Ireland is on a roll with the inclusion of SNAP, a gripping psychological drama about three generations of a family who create harm and imbalance for one another. Director Carmel Winters brings a terrific ensemble cast, headed by Aisling O’Sullivan’s calloused matriarch, into sharp focus in this emotional rollercoaster of a drama. In ZONAD, directed by John and Kieran Carney, (whose ONCE was an Oscar winning arthouse hit), the setting is a small Irish town in the 1950s. When a brutish thug, dressed as an alien, arrives, it throws the small town’s equilibrium into disarray.
The Belgians have always had a soft spot for coming-of-age stories, so the latest in this series is another gem. MY QUEEN KARO, directed by Dorothee van den Berghee, is anchored by a 10 year old girl who moves with her parents to a carefree squatter’s commune in 1970s Amsterdam. Human emotions, sexual tension and childhood awareness clash as the ideals of the commune are challenged by forces of control, selfishness and the messiness of human emotions.
The fine line between fantasy and reality, complete with a punk rock score, is at the core of SEX & DRUGS & ROCK & ROLL, which also makes its world premiere debut at Tribeca this week. The films paints a stylized portrait of British punk pioneer Ian Dury (with a standout performance by Andy Serkis), a physically deformed yet imaginative genius, as he juggles the demands of career, relationships and fatherhood. Mat Whitecross, who has collaborated on the films of Michael Winterbottom, makes his directorial debut here, with fine performances and a lilting nostalgia for 1970s London.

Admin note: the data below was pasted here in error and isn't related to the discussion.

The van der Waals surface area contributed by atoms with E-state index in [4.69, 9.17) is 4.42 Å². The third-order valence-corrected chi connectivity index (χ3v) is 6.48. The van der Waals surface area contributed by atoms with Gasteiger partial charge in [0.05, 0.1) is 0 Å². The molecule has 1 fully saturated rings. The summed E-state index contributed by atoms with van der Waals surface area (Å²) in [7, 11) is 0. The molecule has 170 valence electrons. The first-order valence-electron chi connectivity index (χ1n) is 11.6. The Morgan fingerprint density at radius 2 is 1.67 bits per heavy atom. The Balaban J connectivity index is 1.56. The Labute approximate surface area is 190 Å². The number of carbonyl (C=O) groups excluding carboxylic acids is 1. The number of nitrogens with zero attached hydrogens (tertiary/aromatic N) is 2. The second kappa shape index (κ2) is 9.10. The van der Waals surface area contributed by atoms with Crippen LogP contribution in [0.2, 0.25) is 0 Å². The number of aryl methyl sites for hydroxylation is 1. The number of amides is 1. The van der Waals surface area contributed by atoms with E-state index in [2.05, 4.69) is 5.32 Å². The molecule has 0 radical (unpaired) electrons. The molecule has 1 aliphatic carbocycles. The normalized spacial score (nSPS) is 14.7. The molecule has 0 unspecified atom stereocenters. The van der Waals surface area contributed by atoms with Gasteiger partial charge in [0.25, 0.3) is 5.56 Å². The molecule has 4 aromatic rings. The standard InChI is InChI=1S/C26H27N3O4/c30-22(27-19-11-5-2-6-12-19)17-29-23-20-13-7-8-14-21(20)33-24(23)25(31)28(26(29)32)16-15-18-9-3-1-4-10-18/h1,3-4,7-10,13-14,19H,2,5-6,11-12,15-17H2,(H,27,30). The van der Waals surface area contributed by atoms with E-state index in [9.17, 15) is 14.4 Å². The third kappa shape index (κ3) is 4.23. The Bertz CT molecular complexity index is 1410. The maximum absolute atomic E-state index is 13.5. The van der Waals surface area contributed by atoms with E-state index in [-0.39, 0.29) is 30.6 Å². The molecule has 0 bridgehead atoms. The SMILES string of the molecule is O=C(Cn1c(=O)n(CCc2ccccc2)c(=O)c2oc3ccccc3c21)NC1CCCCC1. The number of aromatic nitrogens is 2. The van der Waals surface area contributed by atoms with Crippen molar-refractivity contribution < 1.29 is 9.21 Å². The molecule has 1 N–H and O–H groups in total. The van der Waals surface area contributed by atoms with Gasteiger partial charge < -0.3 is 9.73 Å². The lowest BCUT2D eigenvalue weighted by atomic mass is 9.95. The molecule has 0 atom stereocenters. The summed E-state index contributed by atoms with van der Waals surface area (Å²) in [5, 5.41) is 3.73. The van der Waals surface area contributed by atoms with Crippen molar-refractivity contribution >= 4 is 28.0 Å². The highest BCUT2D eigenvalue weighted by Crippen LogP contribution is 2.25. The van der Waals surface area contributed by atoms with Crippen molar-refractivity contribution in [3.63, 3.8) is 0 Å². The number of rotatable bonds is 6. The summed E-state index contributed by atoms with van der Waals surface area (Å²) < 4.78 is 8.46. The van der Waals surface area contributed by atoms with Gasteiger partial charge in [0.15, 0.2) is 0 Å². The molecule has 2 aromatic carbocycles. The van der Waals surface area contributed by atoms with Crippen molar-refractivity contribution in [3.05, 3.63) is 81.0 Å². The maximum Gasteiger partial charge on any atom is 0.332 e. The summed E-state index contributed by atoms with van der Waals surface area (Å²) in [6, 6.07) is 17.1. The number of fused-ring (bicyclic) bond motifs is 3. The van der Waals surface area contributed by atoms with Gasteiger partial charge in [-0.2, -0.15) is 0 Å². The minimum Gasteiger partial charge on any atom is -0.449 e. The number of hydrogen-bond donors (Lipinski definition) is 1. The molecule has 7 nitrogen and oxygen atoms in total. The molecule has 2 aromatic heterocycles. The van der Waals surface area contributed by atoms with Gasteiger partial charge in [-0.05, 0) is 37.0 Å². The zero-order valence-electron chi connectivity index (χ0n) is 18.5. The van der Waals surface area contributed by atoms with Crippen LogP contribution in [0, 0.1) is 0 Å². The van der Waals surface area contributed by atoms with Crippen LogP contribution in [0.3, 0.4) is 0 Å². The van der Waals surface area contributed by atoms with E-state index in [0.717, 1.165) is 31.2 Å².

Ensemble acting is also the hallmark of SOUL KITCHEN, the latest film from Turkish/German director Fatih Akin. The setting is a Berlin restaurant, where the hapless owner has to juggle the demands and emotional needs of his employees and customers. Akin once again makes a statement about the new cross-cultural Europe, where traditions from different backgrounds crash and collide but finally find some kind of synthesis.
A second film from Germany also explores the tensions between local Turks and Germans. In WHEN WE LEAVE, a young Turkish-German woman flees Istanbul with her young son after suffering abuse from her husband. When they move back in with their family in Berlin, old wounds and emotional scars are revealed.
For more information on these films and even some you can watch online, visit: www.tribecafilm.com